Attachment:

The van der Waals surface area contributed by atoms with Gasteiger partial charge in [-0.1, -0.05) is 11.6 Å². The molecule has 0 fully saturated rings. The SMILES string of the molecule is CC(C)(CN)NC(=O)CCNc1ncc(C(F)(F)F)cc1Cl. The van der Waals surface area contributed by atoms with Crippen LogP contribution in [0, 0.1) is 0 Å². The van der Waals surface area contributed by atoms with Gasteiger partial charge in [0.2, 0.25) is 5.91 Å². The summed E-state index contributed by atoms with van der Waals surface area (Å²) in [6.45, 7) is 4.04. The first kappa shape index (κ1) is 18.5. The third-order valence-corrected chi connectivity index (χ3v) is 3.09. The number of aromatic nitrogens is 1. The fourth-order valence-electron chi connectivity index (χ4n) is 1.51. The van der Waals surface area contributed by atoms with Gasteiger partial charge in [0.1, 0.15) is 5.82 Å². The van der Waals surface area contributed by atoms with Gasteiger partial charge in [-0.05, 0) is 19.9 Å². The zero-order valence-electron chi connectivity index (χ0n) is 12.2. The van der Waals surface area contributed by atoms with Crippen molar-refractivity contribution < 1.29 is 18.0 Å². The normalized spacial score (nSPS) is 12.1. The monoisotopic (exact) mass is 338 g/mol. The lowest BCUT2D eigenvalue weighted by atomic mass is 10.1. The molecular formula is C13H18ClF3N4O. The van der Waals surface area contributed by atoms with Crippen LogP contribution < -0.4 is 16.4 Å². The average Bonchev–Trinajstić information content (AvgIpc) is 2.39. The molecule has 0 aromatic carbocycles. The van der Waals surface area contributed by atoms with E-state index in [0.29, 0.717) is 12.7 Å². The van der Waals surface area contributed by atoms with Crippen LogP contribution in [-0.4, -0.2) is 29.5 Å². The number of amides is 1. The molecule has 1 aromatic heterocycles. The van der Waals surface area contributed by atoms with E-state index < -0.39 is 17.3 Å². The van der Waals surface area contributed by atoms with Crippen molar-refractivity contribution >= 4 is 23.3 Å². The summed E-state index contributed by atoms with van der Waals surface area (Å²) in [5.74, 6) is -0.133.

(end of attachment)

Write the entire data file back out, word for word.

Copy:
The van der Waals surface area contributed by atoms with Gasteiger partial charge in [-0.1, -0.05) is 11.6 Å². The molecule has 0 fully saturated rings. The SMILES string of the molecule is CC(C)(CN)NC(=O)CCNc1ncc(C(F)(F)F)cc1Cl. The van der Waals surface area contributed by atoms with Crippen LogP contribution in [0, 0.1) is 0 Å². The van der Waals surface area contributed by atoms with Gasteiger partial charge in [0.2, 0.25) is 5.91 Å². The summed E-state index contributed by atoms with van der Waals surface area (Å²) in [6.45, 7) is 4.04. The first kappa shape index (κ1) is 18.5. The third-order valence-corrected chi connectivity index (χ3v) is 3.09. The number of aromatic nitrogens is 1. The fourth-order valence-electron chi connectivity index (χ4n) is 1.51. The van der Waals surface area contributed by atoms with Gasteiger partial charge in [0.1, 0.15) is 5.82 Å². The van der Waals surface area contributed by atoms with Gasteiger partial charge in [-0.05, 0) is 19.9 Å². The zero-order valence-electron chi connectivity index (χ0n) is 12.2. The van der Waals surface area contributed by atoms with Crippen molar-refractivity contribution < 1.29 is 18.0 Å². The normalized spacial score (nSPS) is 12.1. The monoisotopic (exact) mass is 338 g/mol. The lowest BCUT2D eigenvalue weighted by atomic mass is 10.1. The molecular formula is C13H18ClF3N4O. The van der Waals surface area contributed by atoms with Crippen LogP contribution < -0.4 is 16.4 Å². The average Bonchev–Trinajstić information content (AvgIpc) is 2.39. The molecule has 0 aromatic carbocycles. The van der Waals surface area contributed by atoms with E-state index in [0.29, 0.717) is 12.7 Å². The van der Waals surface area contributed by atoms with Crippen LogP contribution in [-0.4, -0.2) is 29.5 Å². The number of amides is 1. The molecule has 1 aromatic heterocycles. The van der Waals surface area contributed by atoms with E-state index < -0.39 is 17.3 Å². The van der Waals surface area contributed by atoms with Crippen molar-refractivity contribution >= 4 is 23.3 Å². The summed E-state index contributed by atoms with van der Waals surface area (Å²) in [5.74, 6) is -0.133.